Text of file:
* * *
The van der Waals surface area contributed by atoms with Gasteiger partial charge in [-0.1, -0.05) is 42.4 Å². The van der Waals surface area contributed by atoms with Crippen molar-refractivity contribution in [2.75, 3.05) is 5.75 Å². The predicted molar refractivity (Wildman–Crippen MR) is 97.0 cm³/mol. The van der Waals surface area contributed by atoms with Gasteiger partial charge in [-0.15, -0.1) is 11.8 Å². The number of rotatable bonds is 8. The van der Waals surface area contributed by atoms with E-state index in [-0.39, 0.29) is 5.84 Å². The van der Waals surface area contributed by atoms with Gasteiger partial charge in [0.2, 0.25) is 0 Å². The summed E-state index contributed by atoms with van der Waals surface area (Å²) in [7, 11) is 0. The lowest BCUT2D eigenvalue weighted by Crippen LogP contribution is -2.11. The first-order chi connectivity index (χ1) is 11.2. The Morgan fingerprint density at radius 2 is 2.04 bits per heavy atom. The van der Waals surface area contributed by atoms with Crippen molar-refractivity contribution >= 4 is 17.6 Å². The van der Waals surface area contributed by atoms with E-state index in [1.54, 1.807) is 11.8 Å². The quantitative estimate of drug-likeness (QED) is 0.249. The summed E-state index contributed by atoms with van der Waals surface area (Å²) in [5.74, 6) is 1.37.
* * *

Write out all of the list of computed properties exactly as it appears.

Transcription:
The van der Waals surface area contributed by atoms with Gasteiger partial charge in [-0.1, -0.05) is 42.4 Å². The van der Waals surface area contributed by atoms with Crippen molar-refractivity contribution in [2.75, 3.05) is 5.75 Å². The predicted molar refractivity (Wildman–Crippen MR) is 97.0 cm³/mol. The van der Waals surface area contributed by atoms with Gasteiger partial charge in [-0.15, -0.1) is 11.8 Å². The number of rotatable bonds is 8. The van der Waals surface area contributed by atoms with E-state index in [-0.39, 0.29) is 5.84 Å². The van der Waals surface area contributed by atoms with Gasteiger partial charge in [0.2, 0.25) is 0 Å². The summed E-state index contributed by atoms with van der Waals surface area (Å²) in [7, 11) is 0. The lowest BCUT2D eigenvalue weighted by Crippen LogP contribution is -2.11. The first-order chi connectivity index (χ1) is 11.2. The Morgan fingerprint density at radius 2 is 2.04 bits per heavy atom. The van der Waals surface area contributed by atoms with Crippen molar-refractivity contribution >= 4 is 17.6 Å². The van der Waals surface area contributed by atoms with E-state index in [1.54, 1.807) is 11.8 Å². The quantitative estimate of drug-likeness (QED) is 0.249. The summed E-state index contributed by atoms with van der Waals surface area (Å²) in [5.74, 6) is 1.37.